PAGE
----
By: Alex Roehrkasse
For those eager to recall their years on College Hill or curious about campus buzz across the ages, tracking down the right headlines has traditionally been a tedious affair. Whether for information on the “protest years” of the late sixties, the David Horowitz anti-reparations ad scandal of 2001 or other notable pieces of Brown lore, one used to have to sift through The Brown Daily Herald print archives housed in the John Hay Library.
But soon, a trip to the Herald archives will require nothing more than a click of the mouse.
In a joint venture with the University Library, The Herald is beginning to digitize its annals year by year, with the intention of ultimately making the whole archives viewable and keyword searchable - for students, alums, professors and other researchers – from the newspaper’s and the University Library’s Web sites. A pilot project has been completed, but former Herald staffers involved in the process and library officials say the archives’ full digitization hinges on further fund-raising.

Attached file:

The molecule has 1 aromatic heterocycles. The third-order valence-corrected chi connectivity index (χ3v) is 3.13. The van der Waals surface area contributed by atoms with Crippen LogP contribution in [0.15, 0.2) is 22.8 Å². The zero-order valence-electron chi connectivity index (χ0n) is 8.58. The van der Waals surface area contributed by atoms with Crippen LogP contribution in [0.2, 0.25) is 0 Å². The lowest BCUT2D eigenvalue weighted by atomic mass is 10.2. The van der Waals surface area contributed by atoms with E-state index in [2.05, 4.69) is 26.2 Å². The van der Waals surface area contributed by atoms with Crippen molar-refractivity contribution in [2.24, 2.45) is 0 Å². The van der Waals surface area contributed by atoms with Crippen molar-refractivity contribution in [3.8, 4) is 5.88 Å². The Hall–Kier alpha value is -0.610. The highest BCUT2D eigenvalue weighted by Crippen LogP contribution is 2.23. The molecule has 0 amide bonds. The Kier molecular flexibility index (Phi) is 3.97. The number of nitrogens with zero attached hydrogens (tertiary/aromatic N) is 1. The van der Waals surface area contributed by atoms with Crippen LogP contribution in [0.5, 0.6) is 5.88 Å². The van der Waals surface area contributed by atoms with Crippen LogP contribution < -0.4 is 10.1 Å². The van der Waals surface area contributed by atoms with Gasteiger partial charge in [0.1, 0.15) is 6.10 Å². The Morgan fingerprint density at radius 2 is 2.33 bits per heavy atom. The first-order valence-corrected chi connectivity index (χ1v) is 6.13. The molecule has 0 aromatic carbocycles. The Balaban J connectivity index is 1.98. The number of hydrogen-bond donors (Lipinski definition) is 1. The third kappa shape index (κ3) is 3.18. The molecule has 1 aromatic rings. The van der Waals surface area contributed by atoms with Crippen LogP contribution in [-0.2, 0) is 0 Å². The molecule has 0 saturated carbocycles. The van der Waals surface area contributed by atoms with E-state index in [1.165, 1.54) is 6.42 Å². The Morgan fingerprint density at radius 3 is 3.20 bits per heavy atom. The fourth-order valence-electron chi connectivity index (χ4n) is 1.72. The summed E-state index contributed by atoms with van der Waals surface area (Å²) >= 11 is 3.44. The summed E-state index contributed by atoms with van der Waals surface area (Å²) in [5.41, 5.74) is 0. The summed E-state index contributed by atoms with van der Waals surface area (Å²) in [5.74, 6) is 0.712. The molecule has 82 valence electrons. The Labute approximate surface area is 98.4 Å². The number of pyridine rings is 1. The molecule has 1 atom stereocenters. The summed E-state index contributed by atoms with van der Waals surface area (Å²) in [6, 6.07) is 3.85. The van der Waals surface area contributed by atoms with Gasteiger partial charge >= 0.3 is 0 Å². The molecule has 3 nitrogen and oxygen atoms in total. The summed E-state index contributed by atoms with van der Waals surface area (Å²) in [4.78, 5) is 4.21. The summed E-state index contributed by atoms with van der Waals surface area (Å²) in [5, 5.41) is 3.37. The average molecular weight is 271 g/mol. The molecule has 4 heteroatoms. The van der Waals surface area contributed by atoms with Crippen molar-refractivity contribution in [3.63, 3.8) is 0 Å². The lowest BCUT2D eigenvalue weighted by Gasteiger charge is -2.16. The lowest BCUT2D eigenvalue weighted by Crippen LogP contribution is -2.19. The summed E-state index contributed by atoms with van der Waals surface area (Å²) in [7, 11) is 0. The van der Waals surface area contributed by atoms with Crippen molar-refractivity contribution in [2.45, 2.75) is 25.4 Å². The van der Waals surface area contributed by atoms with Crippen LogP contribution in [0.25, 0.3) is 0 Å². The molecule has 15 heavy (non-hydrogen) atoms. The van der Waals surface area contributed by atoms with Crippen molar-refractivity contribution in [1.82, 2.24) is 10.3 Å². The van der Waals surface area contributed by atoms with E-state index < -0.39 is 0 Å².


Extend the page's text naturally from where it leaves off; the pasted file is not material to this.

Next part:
Those involved in the project say The Herald has no current plans to digitize the Pembroke Record, the newspaper of the former neighboring women’s college, which published its last issue in 1971.
For the pilot, University archivists have cut some of The Herald’s backlogs from their bindings and shipped them off to Digital Divide Data, a company that specializes in scanning and processing documents for word recognition. An initial six academic years of the newspaper – 1891-92, 1903-1904, 1918-1919, 1941-1942, 1968-1969 and the spring semester of 1987 – were selected for the initial run. Earlier this month, the pilot became publicly available, on the Web site of the University Library’s Center for Digital Initiatives.
The digitization project began last fall when the large outgoing editorial board started looking for ways they could leave a lasting impact at The Herald, said former Senior Editor Anne Wootton ’08.5. After researching similar projects at peer institutions, Wootton said she brought the proposed project to an enthusiastic Herald board of directors. The Herald had recently received a donation earmarked specifically for digitization from Kristie Miller ’66, a former managing editor.
“The importance of this project has always been recognized, but it wasn’t always possible,” Wootton said.
By: Alex Roehrkasse